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As of July, public transport is once again open for anybody who wants to use it. But is it safe, and should we be taking our children onto trains and buses?
“You can’t take your kids on a bus or train for the foreseeable future. Nobody can.”
If someone had told you that a significant chunk of 2020 would be lived under these restrictions, would you have believed it could be possible? Public transport is a routine, almost mundane part of everyday life -- especially in London. We take it for granted. But then the conditions of early lockdown reserved all public transport for essential use only. It was unthinkable. Not a key-worker? Then get off the bus.
Even as lockdown eased, transport remained off limits (or, at least, heavily discouraged). We were rightly asked to walk, cycle or drive to our destinations. That’s fine if you’ve got a car, or if your children are old enough to ride a bike, but the continued proscription on public transport trapped many families in their immediate local area. We had the bizarre situation, at the start of July, where central London museums and galleries could open again, but you weren’t supposed to use the bus or tube to get to them.
The transport networks missed us, too. With so few people travelling, Transport for London came within hours of going bankrupt. It would have been legally obliged to wind up services. An eleventh-hour government bailout saved the day, ensuring that the tubes, trains and buses could keep the capital (and its key-workers) moving.
From 17 July, everything changed. Where non-essential travel was previously discouraged, our trains and buses were now welcoming all-comers once again. Suddenly, it was possible to hop on a bus to a bigger park, or take a tube ride into central London, or even get to grandma's house. That was a big deal for many families.
But just how safe is it? The virus is, of course, still circulating. Bus handrails, train door buttons, ticket machines, fold-down tables… all of these provide surfaces that coronavirus can cling to. And then there’s the danger of air transmission when lingering in an enclosed space with strangers. These dangers can be mitigated by regular hand washing, wearing a mask and only travelling at less busy times. There’s no getting away from the fact, though, that families using public transport have a greater risk of exposure to the virus than those who travel by car, bike or foot.
How To Keep The Family Safe On Public Transport
The guidance for catching a bus or a train is very similar to that for other activities in public spaces, but a few other considerations must be taken into account.
Wear a mask: It is now a condition of carriage that anybody over the age of 11 must wear a face covering on public transport, unless they have a valid exemption. £100 fines can be given to those who do not follow the advice. The rules also now require a mask (or other covering) inside station buildings and other enclosed spaces. You may briefly remove the covering if you need to eat, drink or take medication. The full guidance around face coverings on trains can be found on the National Rail site, and most of it applies to buses too.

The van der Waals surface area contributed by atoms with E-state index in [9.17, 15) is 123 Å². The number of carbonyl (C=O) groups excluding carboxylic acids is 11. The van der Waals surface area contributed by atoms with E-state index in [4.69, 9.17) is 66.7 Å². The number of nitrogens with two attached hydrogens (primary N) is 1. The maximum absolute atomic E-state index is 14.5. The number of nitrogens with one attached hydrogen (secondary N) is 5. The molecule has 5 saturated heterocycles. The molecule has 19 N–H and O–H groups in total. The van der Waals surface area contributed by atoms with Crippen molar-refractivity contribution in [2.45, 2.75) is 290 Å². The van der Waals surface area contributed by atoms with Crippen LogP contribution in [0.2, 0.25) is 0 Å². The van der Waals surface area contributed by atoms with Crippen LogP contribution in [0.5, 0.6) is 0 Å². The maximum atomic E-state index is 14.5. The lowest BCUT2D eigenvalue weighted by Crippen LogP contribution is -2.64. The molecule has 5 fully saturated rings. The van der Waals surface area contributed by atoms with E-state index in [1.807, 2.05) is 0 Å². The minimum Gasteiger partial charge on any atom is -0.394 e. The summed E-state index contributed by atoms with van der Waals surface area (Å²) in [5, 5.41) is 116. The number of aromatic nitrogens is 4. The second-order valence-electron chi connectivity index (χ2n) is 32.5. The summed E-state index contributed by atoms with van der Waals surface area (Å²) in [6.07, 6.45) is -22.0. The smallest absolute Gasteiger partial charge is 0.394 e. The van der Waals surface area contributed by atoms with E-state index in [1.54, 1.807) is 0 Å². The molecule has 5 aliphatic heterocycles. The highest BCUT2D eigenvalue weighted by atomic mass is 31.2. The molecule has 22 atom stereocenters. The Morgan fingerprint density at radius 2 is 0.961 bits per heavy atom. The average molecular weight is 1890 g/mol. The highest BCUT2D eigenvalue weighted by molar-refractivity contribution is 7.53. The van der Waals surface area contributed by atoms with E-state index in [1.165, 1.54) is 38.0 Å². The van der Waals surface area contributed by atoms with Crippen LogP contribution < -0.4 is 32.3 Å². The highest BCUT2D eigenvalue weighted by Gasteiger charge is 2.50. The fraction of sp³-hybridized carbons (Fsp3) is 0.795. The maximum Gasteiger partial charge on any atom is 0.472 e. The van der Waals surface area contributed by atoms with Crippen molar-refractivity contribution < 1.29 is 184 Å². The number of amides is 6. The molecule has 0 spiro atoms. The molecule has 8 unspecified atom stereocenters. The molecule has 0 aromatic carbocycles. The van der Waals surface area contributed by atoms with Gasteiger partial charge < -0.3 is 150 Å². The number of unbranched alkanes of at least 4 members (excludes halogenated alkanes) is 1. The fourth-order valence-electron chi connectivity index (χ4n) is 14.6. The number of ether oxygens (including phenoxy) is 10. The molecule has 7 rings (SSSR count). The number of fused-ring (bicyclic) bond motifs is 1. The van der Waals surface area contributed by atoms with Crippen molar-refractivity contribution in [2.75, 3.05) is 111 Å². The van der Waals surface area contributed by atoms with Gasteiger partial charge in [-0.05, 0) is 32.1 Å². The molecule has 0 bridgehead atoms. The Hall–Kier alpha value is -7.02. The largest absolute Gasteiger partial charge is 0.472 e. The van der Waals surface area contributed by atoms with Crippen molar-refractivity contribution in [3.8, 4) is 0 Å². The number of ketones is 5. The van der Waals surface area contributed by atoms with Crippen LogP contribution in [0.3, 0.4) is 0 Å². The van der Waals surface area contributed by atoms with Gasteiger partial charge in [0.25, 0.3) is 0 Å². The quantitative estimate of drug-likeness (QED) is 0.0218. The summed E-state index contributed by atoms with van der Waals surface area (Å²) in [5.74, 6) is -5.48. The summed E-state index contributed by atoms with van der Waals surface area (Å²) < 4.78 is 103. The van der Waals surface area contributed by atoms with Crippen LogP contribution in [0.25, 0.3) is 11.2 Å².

Use hand gel: The danger from the virus lingering on surfaces can be greatly reduced if you remember to rub in alcohol-based hand gel after every contact (ditto with your kids’ hands). Many stations have sanitiser stops where you can get a free palm-full, but buses are unlikely to provide any.
Travel times: Buses and trains are getting busier as more of us use them for work and leisure. However, outside of rush hour, transport still tends to be quiet enough that you can socially distance without any problems. Avoid catching transport before 9.30 am on weekdays and after 4pm if you can help it.
Prepare your kids: Taking smaller children on public transport can sometimes be a little stressful, even in normal times. They have a tendency to clamber, don’t they? So it’s important to prepare the way. Talk through the journey ahead before you set off, including a discussion about face masks and the importance of not putting fingers into mouths, nostrils or eyes. For longer trips, you could promise some kind of treat (edible, playable, readable… whatever incentivises them) if they can stay on their seat for the whole journey. Be sure to show appreciation if they do as you ask. And, of course, make sure you’ve brought along enough books, games, magazines or random toys to keep them occupied during the trip.
Hold on!: If you have to walk through the bus or carriage while it’s moving, you should still use the handrails. Yes, it increases your risk of exposure, but the risk of injury from a fall is probably greater. And you can mitigate the danger by using gloves, a cloth or by applying hand sanitiser afterwards.
Don’t do it too often: Every trip by public transport ever-so-slightly increases your chance of catching the virus so, by simple logic, keeping trips to a minimum is probably wise. If, for example, you often catch the bus to take children to school or nursery, consider walking (with scooters for the kids) if it’s not really all that far.
The need for public transport will differ among families, and every parent needs to find the right balance. If you, and the children, feel comfortable with getting back on a train or bus, and you’re not in a high-risk group, then the advantages of wider exploration may be worth considering. On the other hand, if you have easy access to a car, or have everything you need within walking distance, then you might want to avoid the buses and trains for the time being.
Always check the latest Government advice on coronavirus safety before making a family trip.
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